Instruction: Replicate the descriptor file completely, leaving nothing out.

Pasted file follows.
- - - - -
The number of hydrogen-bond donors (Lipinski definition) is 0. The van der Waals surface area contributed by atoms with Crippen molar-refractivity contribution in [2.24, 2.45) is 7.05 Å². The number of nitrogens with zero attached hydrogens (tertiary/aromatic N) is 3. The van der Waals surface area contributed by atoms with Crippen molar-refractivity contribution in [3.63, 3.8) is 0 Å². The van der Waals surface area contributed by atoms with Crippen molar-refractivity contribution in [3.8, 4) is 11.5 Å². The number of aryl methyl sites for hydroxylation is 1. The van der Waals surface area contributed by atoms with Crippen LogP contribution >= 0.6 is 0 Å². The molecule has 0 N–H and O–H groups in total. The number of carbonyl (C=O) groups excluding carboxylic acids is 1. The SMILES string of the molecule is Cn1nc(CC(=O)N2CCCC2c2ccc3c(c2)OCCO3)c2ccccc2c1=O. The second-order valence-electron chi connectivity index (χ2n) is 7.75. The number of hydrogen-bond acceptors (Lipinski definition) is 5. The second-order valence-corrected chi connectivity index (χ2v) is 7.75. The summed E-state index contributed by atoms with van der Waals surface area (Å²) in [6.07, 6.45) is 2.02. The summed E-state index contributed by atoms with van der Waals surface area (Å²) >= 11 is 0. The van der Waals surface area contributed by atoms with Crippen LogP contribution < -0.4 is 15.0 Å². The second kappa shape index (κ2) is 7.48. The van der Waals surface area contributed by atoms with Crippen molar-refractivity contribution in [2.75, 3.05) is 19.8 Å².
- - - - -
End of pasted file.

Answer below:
The number of hydrogen-bond donors (Lipinski definition) is 0. The van der Waals surface area contributed by atoms with Crippen molar-refractivity contribution in [2.24, 2.45) is 7.05 Å². The number of nitrogens with zero attached hydrogens (tertiary/aromatic N) is 3. The van der Waals surface area contributed by atoms with Crippen molar-refractivity contribution in [3.63, 3.8) is 0 Å². The van der Waals surface area contributed by atoms with Crippen molar-refractivity contribution in [3.8, 4) is 11.5 Å². The number of aryl methyl sites for hydroxylation is 1. The van der Waals surface area contributed by atoms with Crippen LogP contribution >= 0.6 is 0 Å². The molecule has 0 N–H and O–H groups in total. The number of carbonyl (C=O) groups excluding carboxylic acids is 1. The SMILES string of the molecule is Cn1nc(CC(=O)N2CCCC2c2ccc3c(c2)OCCO3)c2ccccc2c1=O. The second-order valence-electron chi connectivity index (χ2n) is 7.75. The number of hydrogen-bond acceptors (Lipinski definition) is 5. The second-order valence-corrected chi connectivity index (χ2v) is 7.75. The summed E-state index contributed by atoms with van der Waals surface area (Å²) in [6.07, 6.45) is 2.02. The summed E-state index contributed by atoms with van der Waals surface area (Å²) >= 11 is 0. The van der Waals surface area contributed by atoms with Crippen LogP contribution < -0.4 is 15.0 Å². The second kappa shape index (κ2) is 7.48. The van der Waals surface area contributed by atoms with Crippen molar-refractivity contribution in [2.75, 3.05) is 19.8 Å².